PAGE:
For most distributed applications, it makes sense to implement an API Gateway, which acts as a single entry point into a system. The API Gateway is responsible for request routing, composition, and protocol translation. It provides each of the application’s clients with a custom API. The API Gateway can also mask failures in the backend services by returning cached or default data.
Common responsibilities usually placed at API Gateway level
- Obfuscation of the internal architecture and distribution of microservices-based applications. Usually reducing configuration overhead.
- Non-functional requirements and cross-cutting concerns, making the target services implementation as lightweight and thiner as possible:
— SSL Termination
— Application Metrics
— Load Balancing
— Authentication & Authorisation
— Content Negotiation
— Content Compression
— Rates Limit
- Data aggregation and transformation to simplify clients interaction with the distributed microservices (as usually multiple backend calls are required for the simplest frontend view rendering). Data aggregation also reduces the number of requests/round-trips from the internet.
Node.js framework agnostic library that enables you to forward an http request to another HTTP server at maximum performance. Supported protocols: HTTP, HTTPS, HTTP2
When we talk about HTTP requests proxying in Node.js, we need to consider the fast-proxy library. It was born using fastify-reply-from as a base, but without all the fastify framework friction and dependencies .
After all performance optimisations, this library can reach up to 46 times the performance of the Node.js widely used http-proxy module:
fast-proxy is too low level, let’s make it a friendly, all in one API Gateway solution for HTTP based distributed applications: fast-gateway
Is fast-gateway actually fast?
Here a basic reverse proxy benchmark on a MacBook Pro 2016, 2,7 GHz Intel Core i7, 16 GB 2133 MHz LPDDR3 using:
wrk -t8 -c8 -d20s http://127.0.0.1:8080/service/get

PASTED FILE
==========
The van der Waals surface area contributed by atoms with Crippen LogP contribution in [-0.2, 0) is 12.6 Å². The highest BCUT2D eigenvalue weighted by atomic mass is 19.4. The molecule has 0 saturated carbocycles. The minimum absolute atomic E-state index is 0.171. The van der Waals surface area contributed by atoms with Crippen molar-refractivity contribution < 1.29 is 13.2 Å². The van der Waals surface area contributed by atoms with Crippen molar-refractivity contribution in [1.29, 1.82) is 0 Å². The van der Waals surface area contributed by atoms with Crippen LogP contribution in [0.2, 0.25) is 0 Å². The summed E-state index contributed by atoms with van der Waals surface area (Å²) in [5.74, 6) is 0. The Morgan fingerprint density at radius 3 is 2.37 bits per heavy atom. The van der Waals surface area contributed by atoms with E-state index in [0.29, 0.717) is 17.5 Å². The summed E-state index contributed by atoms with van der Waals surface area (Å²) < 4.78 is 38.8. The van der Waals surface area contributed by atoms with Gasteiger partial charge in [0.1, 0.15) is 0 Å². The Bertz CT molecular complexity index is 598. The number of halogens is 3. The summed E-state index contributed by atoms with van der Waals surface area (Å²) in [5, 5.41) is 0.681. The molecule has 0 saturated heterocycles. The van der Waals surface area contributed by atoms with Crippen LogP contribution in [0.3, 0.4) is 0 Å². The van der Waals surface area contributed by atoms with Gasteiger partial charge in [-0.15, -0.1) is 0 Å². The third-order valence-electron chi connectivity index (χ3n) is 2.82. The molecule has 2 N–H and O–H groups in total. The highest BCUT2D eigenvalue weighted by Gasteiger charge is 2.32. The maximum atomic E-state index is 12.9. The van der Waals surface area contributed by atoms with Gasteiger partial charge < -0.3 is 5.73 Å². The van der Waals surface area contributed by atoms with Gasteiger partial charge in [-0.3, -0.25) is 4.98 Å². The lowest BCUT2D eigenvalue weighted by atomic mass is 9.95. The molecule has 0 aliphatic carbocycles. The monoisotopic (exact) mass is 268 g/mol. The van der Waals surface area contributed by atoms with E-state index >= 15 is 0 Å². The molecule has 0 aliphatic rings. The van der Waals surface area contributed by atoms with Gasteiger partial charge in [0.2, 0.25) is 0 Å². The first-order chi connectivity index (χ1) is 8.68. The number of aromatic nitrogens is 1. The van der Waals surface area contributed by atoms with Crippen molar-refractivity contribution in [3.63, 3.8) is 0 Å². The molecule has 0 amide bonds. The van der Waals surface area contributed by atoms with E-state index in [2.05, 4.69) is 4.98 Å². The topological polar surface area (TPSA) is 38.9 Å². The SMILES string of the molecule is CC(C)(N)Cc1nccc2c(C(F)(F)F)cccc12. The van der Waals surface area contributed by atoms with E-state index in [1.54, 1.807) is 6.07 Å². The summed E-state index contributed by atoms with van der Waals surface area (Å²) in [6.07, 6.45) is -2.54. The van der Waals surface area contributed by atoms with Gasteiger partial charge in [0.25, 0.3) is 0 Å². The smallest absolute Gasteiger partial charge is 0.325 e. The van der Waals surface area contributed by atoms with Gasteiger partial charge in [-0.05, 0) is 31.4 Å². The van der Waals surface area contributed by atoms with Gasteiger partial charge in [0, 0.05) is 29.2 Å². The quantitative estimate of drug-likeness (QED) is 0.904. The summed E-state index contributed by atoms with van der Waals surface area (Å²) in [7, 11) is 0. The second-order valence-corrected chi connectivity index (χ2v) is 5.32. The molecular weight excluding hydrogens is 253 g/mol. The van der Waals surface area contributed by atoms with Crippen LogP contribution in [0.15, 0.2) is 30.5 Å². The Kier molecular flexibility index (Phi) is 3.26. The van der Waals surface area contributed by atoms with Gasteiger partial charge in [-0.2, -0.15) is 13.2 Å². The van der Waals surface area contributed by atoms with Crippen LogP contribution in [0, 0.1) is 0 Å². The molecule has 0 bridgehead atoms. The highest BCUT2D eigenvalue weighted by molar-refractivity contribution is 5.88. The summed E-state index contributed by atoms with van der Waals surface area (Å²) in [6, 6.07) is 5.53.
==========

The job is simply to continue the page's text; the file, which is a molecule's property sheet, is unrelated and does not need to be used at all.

NGINX is open source software for web serving, reverse proxying, caching, load balancing, media streaming, and more. It started out as a web server designed for maximum performance and stability. In addition to its HTTP server capabilities, NGINX can also function as a proxy server for email (IMAP, POP3, and SMTP) and a reverse proxy and load balancer for HTTP, TCP, and UDP servers.https://www.nginx.com
A guide through examples
Basic reverse proxy
Global and route level connect-like middlewares allow developers to easily handle cross-cutting concerns at gateway level, in this example: CORS, Helmet and Authentication
You can also easily implement gateway level caching for all your services. Drastically reducing the latency of your response times to one digit milliseconds.
You can read more about it here:
You also have the ability to optionally intercept requests and responses passing through your routes, let’s analyse the following example:
In this article we have presented a Node.js based solution for API Gateways implementation. You have learned how to easily setup your own reverse proxy and put some logic on top of it so your distributed services don’t have to repeat. It was also briefly described how to centrally intercept and transform requests and responses coming to and from your remote services.
If Node.js is your favourite backend stack, to improve your distributed solutions architecture you don’t have to start limited by Nginx, or just carry on expensive costs for the enterprise API Gateways solutions out there, in the same way you build your HTTP service using Node.js, you can build your API Gateway too.
Yes, you can do!